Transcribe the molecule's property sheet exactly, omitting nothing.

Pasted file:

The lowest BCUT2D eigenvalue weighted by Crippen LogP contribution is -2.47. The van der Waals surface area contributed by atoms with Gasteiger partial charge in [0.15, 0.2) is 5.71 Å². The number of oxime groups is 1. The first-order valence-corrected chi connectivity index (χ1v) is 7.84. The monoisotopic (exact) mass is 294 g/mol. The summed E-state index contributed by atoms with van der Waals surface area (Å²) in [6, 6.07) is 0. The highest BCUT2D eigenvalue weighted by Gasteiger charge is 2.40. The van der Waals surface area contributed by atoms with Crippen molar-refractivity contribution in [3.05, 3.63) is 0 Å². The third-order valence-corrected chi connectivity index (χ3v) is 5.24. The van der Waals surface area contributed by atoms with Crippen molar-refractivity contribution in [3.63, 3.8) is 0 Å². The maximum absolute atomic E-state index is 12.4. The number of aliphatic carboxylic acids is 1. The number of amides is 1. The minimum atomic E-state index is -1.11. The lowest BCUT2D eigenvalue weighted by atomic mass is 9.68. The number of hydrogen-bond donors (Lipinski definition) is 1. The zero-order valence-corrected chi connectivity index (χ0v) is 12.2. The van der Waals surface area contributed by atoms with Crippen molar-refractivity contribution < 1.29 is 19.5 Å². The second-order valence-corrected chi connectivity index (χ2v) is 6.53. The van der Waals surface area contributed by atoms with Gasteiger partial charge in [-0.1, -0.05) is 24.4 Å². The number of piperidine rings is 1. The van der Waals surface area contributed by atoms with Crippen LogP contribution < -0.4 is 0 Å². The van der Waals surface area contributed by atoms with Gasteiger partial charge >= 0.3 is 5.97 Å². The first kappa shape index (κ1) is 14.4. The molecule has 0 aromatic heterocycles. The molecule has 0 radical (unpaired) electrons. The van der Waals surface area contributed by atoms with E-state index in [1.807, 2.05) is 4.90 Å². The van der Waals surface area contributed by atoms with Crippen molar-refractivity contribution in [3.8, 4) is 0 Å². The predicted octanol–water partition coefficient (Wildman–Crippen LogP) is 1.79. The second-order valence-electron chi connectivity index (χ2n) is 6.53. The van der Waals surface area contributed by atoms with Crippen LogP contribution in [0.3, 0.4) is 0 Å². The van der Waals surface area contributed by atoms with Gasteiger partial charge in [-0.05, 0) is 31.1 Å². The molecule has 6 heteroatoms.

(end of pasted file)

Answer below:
The lowest BCUT2D eigenvalue weighted by Crippen LogP contribution is -2.47. The van der Waals surface area contributed by atoms with Gasteiger partial charge in [0.15, 0.2) is 5.71 Å². The number of oxime groups is 1. The first-order valence-corrected chi connectivity index (χ1v) is 7.84. The monoisotopic (exact) mass is 294 g/mol. The summed E-state index contributed by atoms with van der Waals surface area (Å²) in [6, 6.07) is 0. The highest BCUT2D eigenvalue weighted by Gasteiger charge is 2.40. The van der Waals surface area contributed by atoms with Crippen molar-refractivity contribution in [3.05, 3.63) is 0 Å². The third-order valence-corrected chi connectivity index (χ3v) is 5.24. The van der Waals surface area contributed by atoms with Crippen molar-refractivity contribution in [3.63, 3.8) is 0 Å². The maximum absolute atomic E-state index is 12.4. The number of aliphatic carboxylic acids is 1. The number of amides is 1. The minimum atomic E-state index is -1.11. The lowest BCUT2D eigenvalue weighted by atomic mass is 9.68. The number of hydrogen-bond donors (Lipinski definition) is 1. The zero-order valence-corrected chi connectivity index (χ0v) is 12.2. The van der Waals surface area contributed by atoms with Crippen molar-refractivity contribution < 1.29 is 19.5 Å². The second-order valence-corrected chi connectivity index (χ2v) is 6.53. The van der Waals surface area contributed by atoms with Gasteiger partial charge in [-0.1, -0.05) is 24.4 Å². The number of piperidine rings is 1. The van der Waals surface area contributed by atoms with Crippen LogP contribution < -0.4 is 0 Å². The van der Waals surface area contributed by atoms with Gasteiger partial charge >= 0.3 is 5.97 Å². The first kappa shape index (κ1) is 14.4. The molecule has 0 aromatic heterocycles. The molecule has 0 radical (unpaired) electrons. The van der Waals surface area contributed by atoms with E-state index in [1.807, 2.05) is 4.90 Å². The van der Waals surface area contributed by atoms with Crippen molar-refractivity contribution in [3.8, 4) is 0 Å². The predicted octanol–water partition coefficient (Wildman–Crippen LogP) is 1.79. The second-order valence-electron chi connectivity index (χ2n) is 6.53. The van der Waals surface area contributed by atoms with Crippen LogP contribution in [0.3, 0.4) is 0 Å². The van der Waals surface area contributed by atoms with Gasteiger partial charge in [-0.05, 0) is 31.1 Å². The molecule has 6 heteroatoms.